Tuesday, September 20, 2005

Who Get's the "Okay, You're In"?

My public ministry partner and I met with a guy this afternoon to discuss our plans to host a dinner for pastors of the city and their spouses. The guy jokingly made a comment regarding the gay churches. One of the things he said was that he can't get around the idea that these "gay Christians" continually choose to live a life of intentional sin.

That statement reveals alot about his attitude and perspective.

If we unpack that statement, his underlying assumption is that it's a sin. While he may use biblical reference to justify that it indeed is a sin, gay Christians can also use biblical reference to justify the context of their loving relationships. If both can use biblical reference, it appears that the conflict is in both sides' interpretation of their biblical references regarding the sinfulness of gay relationships. His statement also doesn't make the distinction between celibate gay Christians and Christ-centered gay couples.

I notice that he focuses on the part of the gay Christians' lifestyles that he considers to be sin. This presumes that this disqualifies them from being Christians. Does sin disqualify individuals from being Christian? What qualifies people to be considered Christian? Is it the work of Christ or the work of our own righteousness? Are we considered Christian if we commit intentional sin?

Are prideful Christians not really Christians? Are alcoholic Christians not really Christians? What about Christians who smoke? Do drugs? Work excessively? Eat excessively? Use profanity excessively? Indulge in sexual addiction such as pornography? What about Christians who dishonor their parents? Get divorced? Committed adultery? Refuse to tithe? How about Christians who are poor stewards of their finances? What about Christians who occassionally lust over someone they see on the street or on television or on the movie screen? How about Christians who steal things from work? Run a red traffic light? Lie to their employer?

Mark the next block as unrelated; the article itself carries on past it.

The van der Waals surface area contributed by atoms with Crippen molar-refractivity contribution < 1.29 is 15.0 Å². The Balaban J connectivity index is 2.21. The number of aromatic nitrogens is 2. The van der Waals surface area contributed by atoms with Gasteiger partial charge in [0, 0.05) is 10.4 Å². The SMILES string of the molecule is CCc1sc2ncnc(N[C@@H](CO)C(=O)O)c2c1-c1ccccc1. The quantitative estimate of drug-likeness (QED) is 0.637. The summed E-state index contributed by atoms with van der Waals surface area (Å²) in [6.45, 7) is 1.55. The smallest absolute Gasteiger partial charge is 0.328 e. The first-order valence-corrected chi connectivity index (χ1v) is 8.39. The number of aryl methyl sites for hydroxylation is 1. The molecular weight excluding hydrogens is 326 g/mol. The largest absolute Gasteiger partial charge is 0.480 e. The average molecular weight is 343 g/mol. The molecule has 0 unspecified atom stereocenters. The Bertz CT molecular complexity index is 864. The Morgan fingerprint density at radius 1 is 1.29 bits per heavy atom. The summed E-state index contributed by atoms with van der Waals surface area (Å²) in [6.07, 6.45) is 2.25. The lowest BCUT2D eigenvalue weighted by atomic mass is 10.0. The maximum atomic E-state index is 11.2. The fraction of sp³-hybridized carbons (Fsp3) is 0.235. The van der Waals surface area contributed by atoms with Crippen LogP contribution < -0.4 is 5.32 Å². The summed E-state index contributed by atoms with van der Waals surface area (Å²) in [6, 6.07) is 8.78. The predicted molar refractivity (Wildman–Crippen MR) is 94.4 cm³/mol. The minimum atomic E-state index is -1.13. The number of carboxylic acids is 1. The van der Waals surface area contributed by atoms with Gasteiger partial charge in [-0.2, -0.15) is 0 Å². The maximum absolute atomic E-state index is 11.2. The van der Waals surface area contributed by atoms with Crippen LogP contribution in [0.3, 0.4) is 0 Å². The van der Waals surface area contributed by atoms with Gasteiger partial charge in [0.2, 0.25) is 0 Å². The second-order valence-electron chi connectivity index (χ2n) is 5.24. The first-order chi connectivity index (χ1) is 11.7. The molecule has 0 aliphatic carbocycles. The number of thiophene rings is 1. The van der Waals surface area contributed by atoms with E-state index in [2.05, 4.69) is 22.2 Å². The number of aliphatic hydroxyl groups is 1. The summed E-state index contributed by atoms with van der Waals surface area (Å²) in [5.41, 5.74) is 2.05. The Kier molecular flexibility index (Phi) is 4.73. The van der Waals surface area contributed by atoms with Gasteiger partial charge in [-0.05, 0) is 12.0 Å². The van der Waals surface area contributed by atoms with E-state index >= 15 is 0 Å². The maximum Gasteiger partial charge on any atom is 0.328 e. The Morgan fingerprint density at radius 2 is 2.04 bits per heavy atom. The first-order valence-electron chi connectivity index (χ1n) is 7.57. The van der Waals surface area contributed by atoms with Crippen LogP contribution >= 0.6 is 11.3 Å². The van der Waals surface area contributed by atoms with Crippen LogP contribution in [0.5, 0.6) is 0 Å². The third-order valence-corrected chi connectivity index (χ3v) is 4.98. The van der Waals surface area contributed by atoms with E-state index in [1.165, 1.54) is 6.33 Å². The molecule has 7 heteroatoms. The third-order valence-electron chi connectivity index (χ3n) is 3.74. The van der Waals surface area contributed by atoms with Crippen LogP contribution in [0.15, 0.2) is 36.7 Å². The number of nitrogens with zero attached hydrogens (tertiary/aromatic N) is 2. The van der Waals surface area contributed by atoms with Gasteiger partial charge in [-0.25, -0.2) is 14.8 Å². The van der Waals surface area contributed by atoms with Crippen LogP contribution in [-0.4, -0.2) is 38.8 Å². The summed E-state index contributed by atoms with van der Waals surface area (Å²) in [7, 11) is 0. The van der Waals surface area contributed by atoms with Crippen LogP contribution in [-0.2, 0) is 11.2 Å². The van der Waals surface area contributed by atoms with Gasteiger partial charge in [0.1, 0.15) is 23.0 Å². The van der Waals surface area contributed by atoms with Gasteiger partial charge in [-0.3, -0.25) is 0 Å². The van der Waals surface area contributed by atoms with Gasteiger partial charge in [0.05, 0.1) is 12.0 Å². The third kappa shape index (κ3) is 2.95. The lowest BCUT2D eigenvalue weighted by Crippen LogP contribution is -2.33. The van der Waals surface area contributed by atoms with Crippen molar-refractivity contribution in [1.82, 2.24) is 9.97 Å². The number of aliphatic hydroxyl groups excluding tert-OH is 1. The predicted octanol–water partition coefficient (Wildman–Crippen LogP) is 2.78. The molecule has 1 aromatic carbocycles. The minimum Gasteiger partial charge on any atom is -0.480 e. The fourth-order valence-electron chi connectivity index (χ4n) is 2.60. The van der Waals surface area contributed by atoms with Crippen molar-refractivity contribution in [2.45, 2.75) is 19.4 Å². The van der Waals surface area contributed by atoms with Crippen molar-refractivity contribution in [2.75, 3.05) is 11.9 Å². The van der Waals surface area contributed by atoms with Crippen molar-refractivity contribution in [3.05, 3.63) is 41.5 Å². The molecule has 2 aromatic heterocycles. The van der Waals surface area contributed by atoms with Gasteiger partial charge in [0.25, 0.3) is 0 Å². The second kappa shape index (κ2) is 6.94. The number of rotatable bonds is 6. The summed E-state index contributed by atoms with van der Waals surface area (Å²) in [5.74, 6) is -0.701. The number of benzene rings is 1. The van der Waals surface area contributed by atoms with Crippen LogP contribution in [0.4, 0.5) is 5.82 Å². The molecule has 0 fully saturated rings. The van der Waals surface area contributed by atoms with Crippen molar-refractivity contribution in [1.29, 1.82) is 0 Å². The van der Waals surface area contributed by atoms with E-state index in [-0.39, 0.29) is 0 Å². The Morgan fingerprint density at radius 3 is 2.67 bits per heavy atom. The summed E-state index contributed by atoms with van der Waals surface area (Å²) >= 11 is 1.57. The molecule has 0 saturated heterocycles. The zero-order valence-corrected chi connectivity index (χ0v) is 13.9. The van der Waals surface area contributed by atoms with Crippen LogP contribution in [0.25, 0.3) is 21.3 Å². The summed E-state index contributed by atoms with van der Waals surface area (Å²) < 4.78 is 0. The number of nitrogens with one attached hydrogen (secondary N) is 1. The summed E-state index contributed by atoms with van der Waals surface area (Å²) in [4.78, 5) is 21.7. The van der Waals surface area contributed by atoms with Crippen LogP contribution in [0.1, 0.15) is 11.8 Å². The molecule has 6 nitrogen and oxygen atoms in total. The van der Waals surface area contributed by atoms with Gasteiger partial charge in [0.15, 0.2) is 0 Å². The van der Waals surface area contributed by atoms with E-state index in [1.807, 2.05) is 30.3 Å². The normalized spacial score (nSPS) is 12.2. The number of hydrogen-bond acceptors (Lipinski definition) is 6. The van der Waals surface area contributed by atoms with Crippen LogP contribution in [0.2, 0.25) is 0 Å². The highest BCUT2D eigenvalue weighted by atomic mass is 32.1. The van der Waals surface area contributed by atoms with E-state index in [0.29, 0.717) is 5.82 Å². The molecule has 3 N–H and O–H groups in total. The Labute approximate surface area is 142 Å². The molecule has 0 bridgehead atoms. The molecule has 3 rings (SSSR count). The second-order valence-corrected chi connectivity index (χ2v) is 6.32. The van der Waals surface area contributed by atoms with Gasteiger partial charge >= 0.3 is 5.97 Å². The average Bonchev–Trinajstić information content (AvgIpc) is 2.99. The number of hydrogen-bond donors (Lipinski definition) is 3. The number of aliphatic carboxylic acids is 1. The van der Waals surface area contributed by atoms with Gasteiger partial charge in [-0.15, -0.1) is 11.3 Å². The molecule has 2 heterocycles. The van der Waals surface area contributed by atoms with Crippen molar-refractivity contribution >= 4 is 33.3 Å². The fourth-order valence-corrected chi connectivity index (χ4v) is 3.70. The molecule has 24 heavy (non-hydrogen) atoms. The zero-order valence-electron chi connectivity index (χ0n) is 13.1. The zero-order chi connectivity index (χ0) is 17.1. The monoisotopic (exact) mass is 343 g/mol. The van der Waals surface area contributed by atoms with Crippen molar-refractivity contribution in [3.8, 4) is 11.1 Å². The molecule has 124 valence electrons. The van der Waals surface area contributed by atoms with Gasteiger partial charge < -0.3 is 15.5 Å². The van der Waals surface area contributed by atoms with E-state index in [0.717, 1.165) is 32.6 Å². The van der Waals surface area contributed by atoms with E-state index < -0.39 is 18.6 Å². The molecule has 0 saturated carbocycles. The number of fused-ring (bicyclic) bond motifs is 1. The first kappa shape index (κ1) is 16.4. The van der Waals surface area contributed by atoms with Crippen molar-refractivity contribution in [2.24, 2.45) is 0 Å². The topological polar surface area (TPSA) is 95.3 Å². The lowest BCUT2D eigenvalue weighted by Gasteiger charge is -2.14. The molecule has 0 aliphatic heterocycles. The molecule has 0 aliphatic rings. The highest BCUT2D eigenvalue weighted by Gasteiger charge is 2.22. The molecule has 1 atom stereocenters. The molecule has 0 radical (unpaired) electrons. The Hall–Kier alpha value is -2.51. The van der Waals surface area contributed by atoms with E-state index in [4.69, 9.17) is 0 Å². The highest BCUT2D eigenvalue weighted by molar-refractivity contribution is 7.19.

Do any of these things disqualify a Christian from being a Christian? Is a gay Christian more gay or more Christian? What if he/she is a Christ-centered gay person? Even if one holds the interpretation that participating in a committed and monogamous gay relationship is a sin, does it overshadow the fact that the same individual has accepted Jesus Christ as Lord and Savior?

What's more important, that a person is a sinner or that a person has been redeemed? Couldn't we focus more on the fact that we are brothers and sisters because of Christ rather than thinking that we are enemies because of our sin? Why is it that some Christians within the Church feel like they can disqualify certain people from receiving the grace and mercy of God? Why is that some feel like they are Heaven's gatekeepers? Who really get's to determine which individual is "in" and which individual is "out" and on what grounds?

1 comment:

JJ said...

Yeah, that is a really frustrating thing. The last meeting I had with one of the pastors at my church before she retired, I asked her if she would think I was still a Christian if I was in a relationship with a woman... and she danced around it for a bit, but her answer was 'no'. She went on to explain that her answer would be 'no' to a lot of people though, not just gay people (well, gay people who are in relationships specifically) who engage in what I guess she would call 'willful sin'. It's hard, because there are people who don't see it as sin, and I don't want to sound like a complete relativist, but... well, if you don't think it's wrong, then is it still wrong?

There are some things that are certainly black and white -- murder, adultery, etc... but there are all kinds of grey areas. If I'm a little girl and my mom says I am not allowed to have any cookies before dinner, and my best friend's mom has made no such rule; and we both eat a cookie before dinner -- well then, it's only wrong for me. That's sort of how I see this. If you are convinced that it's wrong to be in a gay relationship, then you shouldn't be in one. But if you are convinced that God blesses them, then I believe it's probably okay.

But of course, that's just me. I am not exactly heaven's gatekeeper either. :)